I'd like to be a fly on the wall when the first man doing hard time for disallowing the flying of the Canadian flag at his retirement community tells the other prisoners what he's in for.
“You are one tough dude,” one of them might say, casually rolling down his sleeve to cover the Canadian flag tattoo on his tree-trunk bicep and slowly backing away.
“Whoa, I guess that puts my seven pot plants in perspective” another might say, “Oh, wait a second, everything puts my seven pot plants in perspective. How long did they give you … what did you say your name was again?”
“Mr. Reginald Guardhouse, former chairman of the Oak Bay Court Residents Association. They gave me two years, boy. But sometimes a man's gotta do what a man's gotta do and really it was no harder than telling Mrs. Fellner that she had to kill her cat.” All of the other prisoners glance at each other nervously. Someone by the door lowers the red and white dishtowel with which he had been wiping a plate.
This week, a private member's bill aiming to make it illegal to forbid anyone to fly a Canadian flag was introduced by Conservative backbencher John Carmichael.
How often does this flag-banning happen? It's epidemic, according to Mr. Carmichael, and that's why, through attempting to create a new crime with a maximum two-year sentence attached, he has chosen to make it a priority to defend the Canadian-flag-flying-rights of people who failed to read the fine print in their condominium board rules.
Now, one of the many things I love about Canada is that we are not weird about our flag. We throw the flag on the picnic table when we need a spare tablecloth. We hang the flag up as a curtain sometimes. Most of us don't, I think, consider these acts unpatriotic. The fact that so many of us have a Canadian flag on hand with which to make a tent in the backyard when the children get bored is a testament to our deep, calm affection for our country – and the tent/tablecloth/curtain-using part is a testament to our celebrated practicality. To most of us, I think, a flag is a flag. It's not a fetish object.
Americans have something called a United States Flag Code, a never-enforced, penalty-less 1942 law that details how their flag should be handled. If, as the fashion currently is, Americans want to rail against overregulation, nothing on the books at the Environmental Protection Agency has anything on this document. The code explains every aspect of the American flag's correct hanging and care. When carried in procession, it must be to the right of the marchers – that kind of thing.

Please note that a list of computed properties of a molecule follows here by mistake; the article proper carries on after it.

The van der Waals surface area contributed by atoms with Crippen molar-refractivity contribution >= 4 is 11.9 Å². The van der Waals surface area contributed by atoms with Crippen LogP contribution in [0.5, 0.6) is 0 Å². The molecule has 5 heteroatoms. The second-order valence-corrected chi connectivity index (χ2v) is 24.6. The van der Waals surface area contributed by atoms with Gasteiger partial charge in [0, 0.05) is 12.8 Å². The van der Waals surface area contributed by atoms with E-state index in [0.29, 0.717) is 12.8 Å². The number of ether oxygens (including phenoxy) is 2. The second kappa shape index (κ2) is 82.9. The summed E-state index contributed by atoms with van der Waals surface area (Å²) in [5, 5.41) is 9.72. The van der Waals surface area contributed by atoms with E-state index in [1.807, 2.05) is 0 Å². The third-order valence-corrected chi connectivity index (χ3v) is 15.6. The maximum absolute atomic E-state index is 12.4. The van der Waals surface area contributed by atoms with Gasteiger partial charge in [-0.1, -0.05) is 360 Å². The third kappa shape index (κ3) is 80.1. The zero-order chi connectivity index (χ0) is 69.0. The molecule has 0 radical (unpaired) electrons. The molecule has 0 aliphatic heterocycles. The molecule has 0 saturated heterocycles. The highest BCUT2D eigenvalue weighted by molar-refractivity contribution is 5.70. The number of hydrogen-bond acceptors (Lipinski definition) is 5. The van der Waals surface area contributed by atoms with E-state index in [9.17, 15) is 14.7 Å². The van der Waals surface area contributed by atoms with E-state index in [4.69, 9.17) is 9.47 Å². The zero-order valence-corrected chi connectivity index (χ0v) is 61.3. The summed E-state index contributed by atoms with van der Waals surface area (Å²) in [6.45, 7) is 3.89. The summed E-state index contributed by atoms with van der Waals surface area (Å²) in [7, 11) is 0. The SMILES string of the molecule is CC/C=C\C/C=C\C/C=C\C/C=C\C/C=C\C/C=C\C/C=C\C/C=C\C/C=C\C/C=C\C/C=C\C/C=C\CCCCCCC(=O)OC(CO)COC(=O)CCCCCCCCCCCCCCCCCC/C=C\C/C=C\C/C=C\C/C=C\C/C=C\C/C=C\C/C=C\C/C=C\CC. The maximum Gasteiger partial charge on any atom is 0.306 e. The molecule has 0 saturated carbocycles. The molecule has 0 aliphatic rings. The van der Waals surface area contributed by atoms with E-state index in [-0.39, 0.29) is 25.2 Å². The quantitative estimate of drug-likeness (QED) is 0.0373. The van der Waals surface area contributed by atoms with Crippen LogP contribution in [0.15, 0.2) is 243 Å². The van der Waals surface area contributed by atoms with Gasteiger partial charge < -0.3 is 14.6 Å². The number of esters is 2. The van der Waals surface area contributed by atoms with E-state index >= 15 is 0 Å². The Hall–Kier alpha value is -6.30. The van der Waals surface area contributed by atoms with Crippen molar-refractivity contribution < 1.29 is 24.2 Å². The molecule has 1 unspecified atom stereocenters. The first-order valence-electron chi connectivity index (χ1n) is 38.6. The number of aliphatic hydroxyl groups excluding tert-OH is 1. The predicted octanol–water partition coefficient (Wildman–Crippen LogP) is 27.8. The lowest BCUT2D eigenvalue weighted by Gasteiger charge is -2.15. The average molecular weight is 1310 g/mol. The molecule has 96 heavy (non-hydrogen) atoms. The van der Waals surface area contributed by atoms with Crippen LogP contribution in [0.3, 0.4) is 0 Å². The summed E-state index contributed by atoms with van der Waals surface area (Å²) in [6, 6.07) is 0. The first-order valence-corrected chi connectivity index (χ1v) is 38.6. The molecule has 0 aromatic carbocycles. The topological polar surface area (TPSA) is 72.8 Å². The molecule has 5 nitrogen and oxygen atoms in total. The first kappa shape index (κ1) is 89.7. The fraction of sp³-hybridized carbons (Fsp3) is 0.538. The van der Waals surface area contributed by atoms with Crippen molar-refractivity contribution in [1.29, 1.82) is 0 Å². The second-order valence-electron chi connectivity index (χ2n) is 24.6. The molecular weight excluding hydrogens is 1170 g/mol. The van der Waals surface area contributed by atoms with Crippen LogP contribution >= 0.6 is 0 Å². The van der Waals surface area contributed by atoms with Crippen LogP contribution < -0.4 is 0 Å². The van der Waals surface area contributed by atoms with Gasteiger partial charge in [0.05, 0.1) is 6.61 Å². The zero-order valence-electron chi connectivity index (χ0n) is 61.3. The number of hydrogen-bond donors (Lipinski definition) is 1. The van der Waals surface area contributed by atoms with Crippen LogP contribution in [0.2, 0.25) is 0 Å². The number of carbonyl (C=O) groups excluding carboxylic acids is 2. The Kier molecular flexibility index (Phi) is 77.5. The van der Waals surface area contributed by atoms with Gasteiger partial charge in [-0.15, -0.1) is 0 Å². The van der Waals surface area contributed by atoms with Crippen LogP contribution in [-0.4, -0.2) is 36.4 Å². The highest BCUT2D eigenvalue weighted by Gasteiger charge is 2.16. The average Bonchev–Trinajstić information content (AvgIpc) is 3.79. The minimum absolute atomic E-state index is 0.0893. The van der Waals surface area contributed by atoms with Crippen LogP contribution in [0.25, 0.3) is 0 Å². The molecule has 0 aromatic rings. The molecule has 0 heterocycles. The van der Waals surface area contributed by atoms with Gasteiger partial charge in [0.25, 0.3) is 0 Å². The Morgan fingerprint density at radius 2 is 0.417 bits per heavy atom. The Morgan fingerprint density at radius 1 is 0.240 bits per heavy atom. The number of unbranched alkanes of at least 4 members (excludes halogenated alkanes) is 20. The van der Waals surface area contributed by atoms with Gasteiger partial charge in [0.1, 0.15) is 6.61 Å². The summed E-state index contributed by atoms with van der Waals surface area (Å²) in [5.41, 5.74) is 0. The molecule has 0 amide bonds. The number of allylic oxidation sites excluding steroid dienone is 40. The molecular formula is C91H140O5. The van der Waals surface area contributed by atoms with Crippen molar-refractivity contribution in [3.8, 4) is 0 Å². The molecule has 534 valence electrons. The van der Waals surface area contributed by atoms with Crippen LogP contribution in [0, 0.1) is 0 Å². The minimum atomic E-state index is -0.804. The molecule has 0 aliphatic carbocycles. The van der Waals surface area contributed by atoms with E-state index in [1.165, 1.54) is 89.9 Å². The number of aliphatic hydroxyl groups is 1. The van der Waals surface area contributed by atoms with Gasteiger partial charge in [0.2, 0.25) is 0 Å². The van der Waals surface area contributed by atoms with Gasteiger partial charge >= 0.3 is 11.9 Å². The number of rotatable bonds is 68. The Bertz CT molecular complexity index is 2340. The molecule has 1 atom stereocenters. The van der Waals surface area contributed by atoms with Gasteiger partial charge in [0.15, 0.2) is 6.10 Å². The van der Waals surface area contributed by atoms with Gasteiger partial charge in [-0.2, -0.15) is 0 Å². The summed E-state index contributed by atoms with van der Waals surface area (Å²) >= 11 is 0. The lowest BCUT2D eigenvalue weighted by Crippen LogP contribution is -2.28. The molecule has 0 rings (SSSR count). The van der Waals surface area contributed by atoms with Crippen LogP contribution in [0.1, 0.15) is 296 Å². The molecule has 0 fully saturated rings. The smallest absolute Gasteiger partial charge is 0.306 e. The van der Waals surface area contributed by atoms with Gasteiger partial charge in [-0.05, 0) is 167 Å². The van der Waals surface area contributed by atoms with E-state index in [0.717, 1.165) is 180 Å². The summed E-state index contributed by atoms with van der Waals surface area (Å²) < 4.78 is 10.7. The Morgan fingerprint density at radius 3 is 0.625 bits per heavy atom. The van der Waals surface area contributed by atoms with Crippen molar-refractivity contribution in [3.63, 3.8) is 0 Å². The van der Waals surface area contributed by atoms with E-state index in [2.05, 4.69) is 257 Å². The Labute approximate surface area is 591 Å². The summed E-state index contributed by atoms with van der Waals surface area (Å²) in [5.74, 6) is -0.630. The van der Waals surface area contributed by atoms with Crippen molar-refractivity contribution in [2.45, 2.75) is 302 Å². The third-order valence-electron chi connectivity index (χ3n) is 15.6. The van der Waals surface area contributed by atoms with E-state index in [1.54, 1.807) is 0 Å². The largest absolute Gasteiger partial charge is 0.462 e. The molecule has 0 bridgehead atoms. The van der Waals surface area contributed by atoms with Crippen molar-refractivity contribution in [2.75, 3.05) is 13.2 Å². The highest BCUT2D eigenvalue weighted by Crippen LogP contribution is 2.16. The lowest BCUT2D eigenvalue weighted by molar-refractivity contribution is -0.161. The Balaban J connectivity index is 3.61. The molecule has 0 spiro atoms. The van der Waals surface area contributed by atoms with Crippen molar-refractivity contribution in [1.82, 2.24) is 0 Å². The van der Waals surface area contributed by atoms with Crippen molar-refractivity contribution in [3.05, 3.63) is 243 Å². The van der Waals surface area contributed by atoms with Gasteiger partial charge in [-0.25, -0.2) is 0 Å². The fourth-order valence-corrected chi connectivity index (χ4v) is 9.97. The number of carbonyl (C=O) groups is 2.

I once spoke to an American woman who described the anxiety that gripped her whenever she was called upon during her Girl Scouts days to lower the flag. She had been warned so often about respecting the flag and what that entailed that she cried, she said, for fear the flag would touch the ground as she folded it – which would have been terrible because the flag isn't supposed to touch the ground or get wet. You should never get it wet. It's like a gremlin.
The U.S. also has the more recent Freedom To Display the American Flag Act of 2005, an act that does what Mr. Carmichael's National Flag of Canada Act aims to do: exempt a purely symbolic activity (flag flying) from a set of rules governing what is permissible. Both laws do this by federally legislating what is essentially a landlord/tenant issue (in Canada, these are generally a provincial matter) through a criminal law. Remember, the rationale for doing this, as the bill somewhat paradoxically states, is that the Canadian flag is “a symbol of freedom.” So private property and private contracts be damned.
Some condominium buildings and housing estates have rules disallowing pets, clotheslines, decadently colourful front doors and even children. I'm sure many of them don't allow people to fly flags. Obviously people would opt to fly a variety of flags, because people are like that, and once-uniform developments would start to look like the streets of Toronto during the World Cup, an effect that never fails to make me giddy with patriotic pride. In fact, this is why I don't imagine I would ever live in a no-flag zone. However, I applaud any board that bans all flags equally – because that is, in fact, the most Canadian thing to do – and I oppose any bill that, by putting a symbol ahead of a principle, imposes upon their right to do so.